Knowing that children with hearing issues need constant language-learning potential, especially outside the home – what can we do? One solution is to emphasise linguistic skills at the age of two to five, with childrens’ ability to learn cognitive language and social-emotional skills peaking at this time.
Check this chart with the five communication options for children. With hearing-devices and directed verbal interactions from under one year of age, most deaf childrens’ verbal skills will be similar to their hearing peers. Again, teaching approach will vary, based on a child’s communication option.
Teachers at a quality creche or preschool will interact with the children in rich and varied conversations that require creative thinking and responses. Ideally, the children will acquire a larger vocabulary by kindergarten, which in turn strengthens their reading and expressive skills before school starts.
Stories and songs linked to pictures and activities are one approach, as are objects and props to trigger the childrens’ curiosity. Play-acting is the ideal way to step into a new character and stretch a child’s imagination – which is fuelled in the first place by reading story-books and story-telling together.
* Visual Learning In The Preschool & Primary Years (PDF file)
By admin | May 10, 2013
Early-years technology “awakens the imagination and fosters the cognitive development of young children”, while developing early literacy skills in children who may not have a language-rich home environment, according to Remake Learning, the blog of the Pittsburgh Kids+Creativity Network.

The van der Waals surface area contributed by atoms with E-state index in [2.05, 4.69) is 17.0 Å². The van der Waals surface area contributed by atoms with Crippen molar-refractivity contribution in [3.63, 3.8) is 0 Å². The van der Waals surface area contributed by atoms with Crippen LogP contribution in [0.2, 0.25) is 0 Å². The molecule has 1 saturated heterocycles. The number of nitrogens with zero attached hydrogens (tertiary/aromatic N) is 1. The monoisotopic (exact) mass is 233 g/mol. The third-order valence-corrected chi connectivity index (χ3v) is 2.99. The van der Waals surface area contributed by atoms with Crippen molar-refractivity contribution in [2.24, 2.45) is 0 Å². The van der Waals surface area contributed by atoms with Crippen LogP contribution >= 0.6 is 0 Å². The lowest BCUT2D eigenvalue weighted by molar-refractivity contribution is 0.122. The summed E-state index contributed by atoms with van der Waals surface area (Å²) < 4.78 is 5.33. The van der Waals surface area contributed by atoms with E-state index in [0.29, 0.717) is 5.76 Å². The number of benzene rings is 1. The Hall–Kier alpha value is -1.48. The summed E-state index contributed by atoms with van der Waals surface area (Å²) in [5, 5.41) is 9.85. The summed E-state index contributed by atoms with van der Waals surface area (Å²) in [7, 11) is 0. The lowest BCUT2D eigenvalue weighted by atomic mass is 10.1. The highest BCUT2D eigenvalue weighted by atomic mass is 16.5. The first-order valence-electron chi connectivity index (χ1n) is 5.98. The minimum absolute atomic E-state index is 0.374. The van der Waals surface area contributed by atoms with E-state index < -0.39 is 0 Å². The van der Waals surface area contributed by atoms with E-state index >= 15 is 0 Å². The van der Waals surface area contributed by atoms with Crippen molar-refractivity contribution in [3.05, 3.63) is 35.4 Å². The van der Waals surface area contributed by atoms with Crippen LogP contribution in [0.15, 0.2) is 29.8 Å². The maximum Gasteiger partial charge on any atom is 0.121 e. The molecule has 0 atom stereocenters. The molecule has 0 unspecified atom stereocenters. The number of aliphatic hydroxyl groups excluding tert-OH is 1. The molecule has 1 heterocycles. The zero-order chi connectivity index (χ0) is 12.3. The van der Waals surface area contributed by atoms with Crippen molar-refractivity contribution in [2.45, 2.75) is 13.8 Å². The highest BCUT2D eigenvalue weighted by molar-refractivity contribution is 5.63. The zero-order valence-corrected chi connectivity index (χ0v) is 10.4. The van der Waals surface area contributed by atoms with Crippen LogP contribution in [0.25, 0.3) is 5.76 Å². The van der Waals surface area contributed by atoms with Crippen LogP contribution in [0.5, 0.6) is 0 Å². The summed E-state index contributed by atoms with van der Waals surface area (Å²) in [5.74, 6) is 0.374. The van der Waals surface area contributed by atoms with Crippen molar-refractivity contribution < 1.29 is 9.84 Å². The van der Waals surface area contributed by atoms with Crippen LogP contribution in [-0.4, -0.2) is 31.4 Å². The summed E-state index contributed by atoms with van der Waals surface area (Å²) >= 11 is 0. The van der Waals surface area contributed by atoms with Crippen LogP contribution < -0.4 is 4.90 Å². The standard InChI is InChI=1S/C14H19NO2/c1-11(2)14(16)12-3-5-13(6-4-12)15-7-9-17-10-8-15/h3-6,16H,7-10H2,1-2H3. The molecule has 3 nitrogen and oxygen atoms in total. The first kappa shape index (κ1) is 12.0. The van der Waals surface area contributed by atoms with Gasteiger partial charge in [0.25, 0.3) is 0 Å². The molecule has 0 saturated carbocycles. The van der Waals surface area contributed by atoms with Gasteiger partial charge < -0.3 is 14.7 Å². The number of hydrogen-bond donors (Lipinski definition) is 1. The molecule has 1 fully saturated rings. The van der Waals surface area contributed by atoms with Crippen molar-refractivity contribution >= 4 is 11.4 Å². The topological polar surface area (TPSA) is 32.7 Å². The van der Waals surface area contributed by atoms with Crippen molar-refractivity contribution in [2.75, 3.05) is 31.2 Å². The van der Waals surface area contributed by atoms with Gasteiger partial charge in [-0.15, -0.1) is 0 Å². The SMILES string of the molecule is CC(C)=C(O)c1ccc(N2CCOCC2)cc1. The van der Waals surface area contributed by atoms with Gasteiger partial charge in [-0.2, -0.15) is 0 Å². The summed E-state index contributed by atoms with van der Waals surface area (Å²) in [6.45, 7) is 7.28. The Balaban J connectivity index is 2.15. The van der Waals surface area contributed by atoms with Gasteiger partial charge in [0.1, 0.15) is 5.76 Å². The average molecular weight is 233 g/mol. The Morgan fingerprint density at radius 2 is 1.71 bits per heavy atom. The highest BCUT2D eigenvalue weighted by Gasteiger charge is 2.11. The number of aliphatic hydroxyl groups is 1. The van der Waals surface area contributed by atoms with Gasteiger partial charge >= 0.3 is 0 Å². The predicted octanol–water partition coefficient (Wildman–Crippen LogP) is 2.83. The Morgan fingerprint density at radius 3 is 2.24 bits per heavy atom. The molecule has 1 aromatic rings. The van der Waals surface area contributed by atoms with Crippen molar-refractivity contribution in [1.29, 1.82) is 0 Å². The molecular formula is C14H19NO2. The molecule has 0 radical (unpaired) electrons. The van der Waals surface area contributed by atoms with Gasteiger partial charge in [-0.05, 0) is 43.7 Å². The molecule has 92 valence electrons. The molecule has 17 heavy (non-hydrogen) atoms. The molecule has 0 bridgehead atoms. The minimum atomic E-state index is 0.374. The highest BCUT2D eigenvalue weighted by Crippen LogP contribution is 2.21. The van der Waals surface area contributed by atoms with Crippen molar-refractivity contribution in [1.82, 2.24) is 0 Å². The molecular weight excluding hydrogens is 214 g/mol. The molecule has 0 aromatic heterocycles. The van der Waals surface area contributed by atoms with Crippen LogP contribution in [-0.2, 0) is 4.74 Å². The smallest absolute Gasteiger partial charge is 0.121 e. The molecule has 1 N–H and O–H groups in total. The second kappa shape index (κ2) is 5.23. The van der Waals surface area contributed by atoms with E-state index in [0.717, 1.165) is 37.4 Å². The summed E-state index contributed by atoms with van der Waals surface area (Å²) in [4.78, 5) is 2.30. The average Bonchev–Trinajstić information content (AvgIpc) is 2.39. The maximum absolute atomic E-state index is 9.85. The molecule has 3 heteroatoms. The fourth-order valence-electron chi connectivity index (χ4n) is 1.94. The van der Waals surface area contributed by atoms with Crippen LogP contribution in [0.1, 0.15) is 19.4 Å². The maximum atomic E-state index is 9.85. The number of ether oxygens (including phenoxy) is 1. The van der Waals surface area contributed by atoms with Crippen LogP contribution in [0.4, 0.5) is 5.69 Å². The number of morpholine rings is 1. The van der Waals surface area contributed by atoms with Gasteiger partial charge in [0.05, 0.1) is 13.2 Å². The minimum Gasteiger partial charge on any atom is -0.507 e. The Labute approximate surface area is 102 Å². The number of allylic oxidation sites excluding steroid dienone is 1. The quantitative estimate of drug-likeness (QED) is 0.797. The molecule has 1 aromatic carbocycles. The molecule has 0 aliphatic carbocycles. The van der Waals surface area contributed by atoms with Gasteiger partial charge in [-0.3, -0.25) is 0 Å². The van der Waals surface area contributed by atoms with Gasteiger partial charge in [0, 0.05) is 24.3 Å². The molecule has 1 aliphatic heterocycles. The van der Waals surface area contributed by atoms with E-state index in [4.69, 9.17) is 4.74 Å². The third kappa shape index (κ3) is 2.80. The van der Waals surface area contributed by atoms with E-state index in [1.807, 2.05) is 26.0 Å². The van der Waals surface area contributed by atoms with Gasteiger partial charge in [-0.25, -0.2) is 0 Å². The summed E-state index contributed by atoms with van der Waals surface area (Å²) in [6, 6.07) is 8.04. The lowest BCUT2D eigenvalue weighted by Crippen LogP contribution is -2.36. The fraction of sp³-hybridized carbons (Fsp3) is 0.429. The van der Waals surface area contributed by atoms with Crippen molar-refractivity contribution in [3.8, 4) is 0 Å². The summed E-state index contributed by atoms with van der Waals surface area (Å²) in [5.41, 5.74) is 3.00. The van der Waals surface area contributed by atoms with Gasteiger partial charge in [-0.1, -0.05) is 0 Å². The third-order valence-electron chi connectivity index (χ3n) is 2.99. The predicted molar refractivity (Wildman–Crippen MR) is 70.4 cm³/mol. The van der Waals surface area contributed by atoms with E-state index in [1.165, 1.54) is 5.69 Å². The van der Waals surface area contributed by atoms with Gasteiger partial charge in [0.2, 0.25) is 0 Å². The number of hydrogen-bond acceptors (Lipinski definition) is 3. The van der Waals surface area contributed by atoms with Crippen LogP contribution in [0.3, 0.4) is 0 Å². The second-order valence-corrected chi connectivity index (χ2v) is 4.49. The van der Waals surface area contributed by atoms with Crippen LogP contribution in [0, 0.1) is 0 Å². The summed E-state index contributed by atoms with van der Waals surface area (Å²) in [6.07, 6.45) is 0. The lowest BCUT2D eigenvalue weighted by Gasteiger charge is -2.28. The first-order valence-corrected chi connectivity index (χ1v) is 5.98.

Best of all, parents and caregivers can prompt conversations with their children by asking, “Show me what you made today [digitally]” with the resulting interactions giving rich language-development potential.
* Visual Learning In The Preschool & Primary Years (pdf file)
By admin | May 7, 2013
Parents of newly-identified children who’re profoundly deaf, have a lot going on. Not least, they must make communication choices on behalf of the children, and decide how the family is going to communicate in general.
Recently, the US state of Florida passed legislation for parents to be told of all the possible communication options for deaf children. This includes the listening-and-spoken language (auditory-verbal, also known as “the oral”) method, about which some parents seemingly were not being informed: